While some people say that the origin of Odawara himono, or salted dried fish made in Odawara, dates back to the Sengoku period when the Odawara Hojo family prospered, it is generally believed that the history of Odawara himono began in the Edo period. Some people started to trade preserved fish, such as locally landed horse mackerel and barracuda, that had been cut open and dried. In those times, making himono was a kind of side business for fish dealers. Now, 6,000 tons of himono, mostly made with locally landed fish, as well as fish in season from around the globe, is produced in state-of-the-art mass-production facilities using traditional techniques, and shipped all around the nation.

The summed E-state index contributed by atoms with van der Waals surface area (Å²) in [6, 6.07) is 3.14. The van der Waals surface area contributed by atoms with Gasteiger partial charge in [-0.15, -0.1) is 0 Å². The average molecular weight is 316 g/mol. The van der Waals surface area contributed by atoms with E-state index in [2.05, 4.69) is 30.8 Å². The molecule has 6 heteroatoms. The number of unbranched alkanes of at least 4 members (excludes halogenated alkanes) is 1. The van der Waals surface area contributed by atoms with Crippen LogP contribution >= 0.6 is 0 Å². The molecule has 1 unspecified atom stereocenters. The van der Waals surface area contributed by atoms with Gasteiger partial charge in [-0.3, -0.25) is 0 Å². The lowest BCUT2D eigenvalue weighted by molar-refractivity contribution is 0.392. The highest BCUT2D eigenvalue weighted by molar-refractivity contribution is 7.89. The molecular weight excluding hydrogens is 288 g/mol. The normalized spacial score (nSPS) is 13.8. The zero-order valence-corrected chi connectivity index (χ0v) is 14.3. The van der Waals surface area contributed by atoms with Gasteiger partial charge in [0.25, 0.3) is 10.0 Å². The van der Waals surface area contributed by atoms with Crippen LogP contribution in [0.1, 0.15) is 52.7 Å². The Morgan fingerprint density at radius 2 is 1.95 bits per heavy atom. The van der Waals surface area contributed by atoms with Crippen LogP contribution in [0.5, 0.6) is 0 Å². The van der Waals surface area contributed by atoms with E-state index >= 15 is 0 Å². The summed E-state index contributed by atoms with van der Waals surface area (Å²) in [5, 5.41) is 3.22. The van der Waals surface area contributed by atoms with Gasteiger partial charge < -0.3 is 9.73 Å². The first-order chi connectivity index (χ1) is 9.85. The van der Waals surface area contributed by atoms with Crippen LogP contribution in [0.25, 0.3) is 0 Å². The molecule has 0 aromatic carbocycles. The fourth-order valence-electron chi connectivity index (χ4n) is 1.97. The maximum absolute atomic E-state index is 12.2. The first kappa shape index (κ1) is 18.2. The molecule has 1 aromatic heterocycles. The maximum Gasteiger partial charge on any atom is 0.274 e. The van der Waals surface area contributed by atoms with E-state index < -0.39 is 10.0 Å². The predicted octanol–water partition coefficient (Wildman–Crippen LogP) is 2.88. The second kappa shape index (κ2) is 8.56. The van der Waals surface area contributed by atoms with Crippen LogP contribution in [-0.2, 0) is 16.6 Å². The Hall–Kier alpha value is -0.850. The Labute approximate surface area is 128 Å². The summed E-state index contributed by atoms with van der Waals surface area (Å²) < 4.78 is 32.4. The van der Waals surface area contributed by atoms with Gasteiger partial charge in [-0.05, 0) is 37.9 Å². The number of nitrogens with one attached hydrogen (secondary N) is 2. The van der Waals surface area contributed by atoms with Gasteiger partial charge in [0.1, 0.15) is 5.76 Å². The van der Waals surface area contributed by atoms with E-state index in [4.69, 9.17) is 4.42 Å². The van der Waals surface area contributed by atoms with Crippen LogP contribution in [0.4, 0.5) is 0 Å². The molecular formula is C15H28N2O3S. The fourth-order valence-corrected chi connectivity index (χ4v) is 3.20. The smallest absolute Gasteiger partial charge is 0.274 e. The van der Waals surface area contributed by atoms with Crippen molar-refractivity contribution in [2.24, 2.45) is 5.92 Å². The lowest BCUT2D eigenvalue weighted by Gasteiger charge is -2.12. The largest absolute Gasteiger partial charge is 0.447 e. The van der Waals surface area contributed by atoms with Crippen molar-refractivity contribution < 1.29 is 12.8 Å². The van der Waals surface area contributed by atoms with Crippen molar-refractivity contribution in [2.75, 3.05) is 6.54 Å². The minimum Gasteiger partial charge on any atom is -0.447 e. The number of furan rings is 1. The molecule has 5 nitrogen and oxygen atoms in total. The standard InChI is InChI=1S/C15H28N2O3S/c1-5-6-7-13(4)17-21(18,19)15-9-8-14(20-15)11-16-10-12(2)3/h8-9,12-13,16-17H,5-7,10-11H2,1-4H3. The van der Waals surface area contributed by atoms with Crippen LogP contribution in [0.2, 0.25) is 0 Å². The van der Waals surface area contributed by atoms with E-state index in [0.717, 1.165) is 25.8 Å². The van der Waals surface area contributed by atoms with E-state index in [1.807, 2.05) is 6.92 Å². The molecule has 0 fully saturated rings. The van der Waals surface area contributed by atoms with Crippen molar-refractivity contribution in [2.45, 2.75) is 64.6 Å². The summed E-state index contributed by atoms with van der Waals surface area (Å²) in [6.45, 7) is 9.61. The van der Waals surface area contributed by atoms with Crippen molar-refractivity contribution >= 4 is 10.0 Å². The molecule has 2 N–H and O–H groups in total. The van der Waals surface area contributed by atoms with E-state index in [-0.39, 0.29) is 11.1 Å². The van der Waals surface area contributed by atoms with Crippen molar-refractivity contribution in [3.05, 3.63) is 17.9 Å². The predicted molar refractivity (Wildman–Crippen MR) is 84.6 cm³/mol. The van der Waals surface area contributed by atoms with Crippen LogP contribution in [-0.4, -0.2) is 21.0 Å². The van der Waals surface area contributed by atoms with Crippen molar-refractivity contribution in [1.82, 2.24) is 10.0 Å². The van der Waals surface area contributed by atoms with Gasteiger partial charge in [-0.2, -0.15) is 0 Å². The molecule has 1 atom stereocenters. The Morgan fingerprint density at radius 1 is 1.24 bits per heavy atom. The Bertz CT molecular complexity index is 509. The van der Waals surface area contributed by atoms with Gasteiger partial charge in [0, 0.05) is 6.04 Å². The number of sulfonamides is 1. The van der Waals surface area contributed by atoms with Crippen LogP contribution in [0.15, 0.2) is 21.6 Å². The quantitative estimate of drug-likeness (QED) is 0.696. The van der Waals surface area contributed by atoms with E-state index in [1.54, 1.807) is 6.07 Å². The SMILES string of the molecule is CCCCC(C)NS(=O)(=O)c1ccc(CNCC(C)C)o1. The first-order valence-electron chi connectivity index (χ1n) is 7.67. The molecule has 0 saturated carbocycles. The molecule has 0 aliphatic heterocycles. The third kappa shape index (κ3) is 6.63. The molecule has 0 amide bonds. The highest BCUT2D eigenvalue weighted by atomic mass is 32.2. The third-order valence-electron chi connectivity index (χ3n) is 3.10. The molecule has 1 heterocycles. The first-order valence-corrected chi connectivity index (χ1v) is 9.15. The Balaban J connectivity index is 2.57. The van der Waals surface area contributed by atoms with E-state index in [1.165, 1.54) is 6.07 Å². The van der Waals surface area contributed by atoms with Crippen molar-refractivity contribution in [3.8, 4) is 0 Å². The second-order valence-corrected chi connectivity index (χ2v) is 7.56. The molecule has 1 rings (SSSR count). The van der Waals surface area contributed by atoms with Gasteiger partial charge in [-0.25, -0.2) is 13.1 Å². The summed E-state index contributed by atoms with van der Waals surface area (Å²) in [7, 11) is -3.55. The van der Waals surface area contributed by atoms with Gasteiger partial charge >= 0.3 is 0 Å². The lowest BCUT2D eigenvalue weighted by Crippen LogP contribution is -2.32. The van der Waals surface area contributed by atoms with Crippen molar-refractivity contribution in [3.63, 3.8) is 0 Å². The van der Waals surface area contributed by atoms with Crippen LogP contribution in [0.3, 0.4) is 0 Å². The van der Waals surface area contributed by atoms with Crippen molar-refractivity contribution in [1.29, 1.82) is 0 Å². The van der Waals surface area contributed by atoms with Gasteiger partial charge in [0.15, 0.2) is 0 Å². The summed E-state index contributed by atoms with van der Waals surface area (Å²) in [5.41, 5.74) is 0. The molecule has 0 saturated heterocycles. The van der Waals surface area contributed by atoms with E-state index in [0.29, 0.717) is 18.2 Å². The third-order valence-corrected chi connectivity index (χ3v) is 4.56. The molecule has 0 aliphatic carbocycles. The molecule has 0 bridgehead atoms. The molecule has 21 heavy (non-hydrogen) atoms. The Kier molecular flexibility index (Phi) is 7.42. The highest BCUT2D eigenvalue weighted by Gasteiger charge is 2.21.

The Odawara Salted Dried Fish Producers Co-Operative Association was established in 1963, consisting of 22 members. Since then, we have been dedicated to making savory himono in keeping with the traditional processing technique. To further increase the awareness of local customers, we have been proactively participating in the events held at Odawara Fishing Port as well as school meal projects. And in March 2008, we obtained a trademark registration entitled “Odawara himono,” a regionally based collective trademark, from the Japan Patent Office. Then in April 2008, taking over the business from the The Odawara Salted Dried Fish Producers Co-Operative Association, the Odawara Himono Producers Co-Operative Association was founded.


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